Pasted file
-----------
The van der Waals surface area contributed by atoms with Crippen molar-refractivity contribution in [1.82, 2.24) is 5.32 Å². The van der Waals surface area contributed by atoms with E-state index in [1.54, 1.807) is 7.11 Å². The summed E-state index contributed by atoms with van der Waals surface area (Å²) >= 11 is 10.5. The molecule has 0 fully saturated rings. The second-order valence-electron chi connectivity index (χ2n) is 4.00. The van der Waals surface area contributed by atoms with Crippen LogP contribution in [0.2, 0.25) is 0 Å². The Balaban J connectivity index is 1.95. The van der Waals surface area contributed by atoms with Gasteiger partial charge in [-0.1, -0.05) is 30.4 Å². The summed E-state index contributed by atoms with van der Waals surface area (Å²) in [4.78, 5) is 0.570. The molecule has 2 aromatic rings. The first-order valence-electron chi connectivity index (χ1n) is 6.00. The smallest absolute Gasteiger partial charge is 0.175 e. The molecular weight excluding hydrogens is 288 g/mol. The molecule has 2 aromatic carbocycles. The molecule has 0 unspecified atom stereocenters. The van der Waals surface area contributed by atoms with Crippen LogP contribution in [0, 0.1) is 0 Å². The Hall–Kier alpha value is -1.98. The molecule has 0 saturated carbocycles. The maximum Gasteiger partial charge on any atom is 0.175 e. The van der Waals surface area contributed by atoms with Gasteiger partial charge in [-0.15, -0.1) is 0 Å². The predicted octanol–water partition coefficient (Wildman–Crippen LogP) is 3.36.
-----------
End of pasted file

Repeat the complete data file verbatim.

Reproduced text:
The van der Waals surface area contributed by atoms with Crippen molar-refractivity contribution in [1.82, 2.24) is 5.32 Å². The van der Waals surface area contributed by atoms with E-state index in [1.54, 1.807) is 7.11 Å². The summed E-state index contributed by atoms with van der Waals surface area (Å²) >= 11 is 10.5. The molecule has 0 fully saturated rings. The second-order valence-electron chi connectivity index (χ2n) is 4.00. The van der Waals surface area contributed by atoms with Crippen LogP contribution in [0.2, 0.25) is 0 Å². The Balaban J connectivity index is 1.95. The van der Waals surface area contributed by atoms with Gasteiger partial charge in [-0.1, -0.05) is 30.4 Å². The summed E-state index contributed by atoms with van der Waals surface area (Å²) in [4.78, 5) is 0.570. The molecule has 2 aromatic rings. The first-order valence-electron chi connectivity index (χ1n) is 6.00. The smallest absolute Gasteiger partial charge is 0.175 e. The molecular weight excluding hydrogens is 288 g/mol. The molecule has 2 aromatic carbocycles. The molecule has 0 unspecified atom stereocenters. The van der Waals surface area contributed by atoms with Crippen LogP contribution in [0, 0.1) is 0 Å². The Hall–Kier alpha value is -1.98. The molecule has 0 saturated carbocycles. The maximum Gasteiger partial charge on any atom is 0.175 e. The van der Waals surface area contributed by atoms with Gasteiger partial charge in [-0.15, -0.1) is 0 Å². The predicted octanol–water partition coefficient (Wildman–Crippen LogP) is 3.36.